Keeping Safe While Walking in Scotland

Scotland is one of the most beautiful places in the United Kingdom and with some extremely challenging terrain. Having said that, it is also popular among hikers and walkers who like to walk the trails and the hills of the Lowlands and Highlands. One thing that most people fail to prepare for is getting lost. It probably sounds a little weird to you because you might be a sensible person with a good sense of direction and a first aid kit, but really, you must understand the seriousness of getting lost out there.

The Highlands, Lowlands and Lost Lands

Are you walking the Highlands, Glencoe, Perth, Peebles or Argyll? It’s a big area and you might have a map and compass but it doesn’t mean you are safe. You should always be prepared for any possible eventuality and by that we mean anything. So, with that in mind we have compiled a safety list of things you should take with you and things you should do before you leave for your trek or walk across Glencoe or the Highlands.

Pass of Glencoe

 Courtesy of Adam Ward

Weather and Planning

You should always check the weather forecast for the day you intend to go for your walk. You might plan a week in advance to walk from point A to point B but on the morning of the walk it could be raining. What do you do then? It’s all worth considering for your own safety. Carry suitable weather clothing with you, such as waterproofs. Your shoes should be suitable and comfortable with a certain level of water resistance.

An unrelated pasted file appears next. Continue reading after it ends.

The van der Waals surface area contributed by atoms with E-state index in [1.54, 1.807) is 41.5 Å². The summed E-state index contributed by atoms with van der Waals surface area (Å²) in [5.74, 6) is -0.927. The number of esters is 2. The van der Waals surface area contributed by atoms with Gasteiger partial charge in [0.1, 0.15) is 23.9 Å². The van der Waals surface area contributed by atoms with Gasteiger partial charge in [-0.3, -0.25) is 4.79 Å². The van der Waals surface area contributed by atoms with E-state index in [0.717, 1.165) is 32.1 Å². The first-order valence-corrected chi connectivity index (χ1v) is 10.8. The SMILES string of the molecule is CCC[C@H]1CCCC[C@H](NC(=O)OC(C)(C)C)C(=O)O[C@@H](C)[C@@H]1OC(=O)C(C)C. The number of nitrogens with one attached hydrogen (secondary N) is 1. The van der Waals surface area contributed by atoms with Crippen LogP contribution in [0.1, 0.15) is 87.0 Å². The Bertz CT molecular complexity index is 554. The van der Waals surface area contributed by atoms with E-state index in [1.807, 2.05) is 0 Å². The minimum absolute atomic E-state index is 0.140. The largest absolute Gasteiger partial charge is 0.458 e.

Planning your route beforehand is advisable and make sure that you plan a trip that you won’t have problems navigating. For instance, you won’t feel comfortable if you walk on difficult terrain that hurts your ankles or knees, so plan ahead on that respect. And, this may sound silly, but tell people where you are going. Give them a route plan and a time plan for each checkpoint so they know where to look for you.


If you have a smartphone take it with you. You may not get a signal but most smartphones will still allow emergency calls even if there’s no signal to make a regular call. In addition, many phones have a basic GPS app available that might get you back to family landmarks if you are in a scrape. If you don’t have a smartphone, consider purchasing or hiring a pocket GPS unit for ramblers – and take that, along with a spare, fully charged battery. Carry a first-aid kit. You can never be sorry you brought that with you and it could save a life. If you are planning to camp out, take all the right equipment for safe camping and take plenty of protein based food and stay safe out there!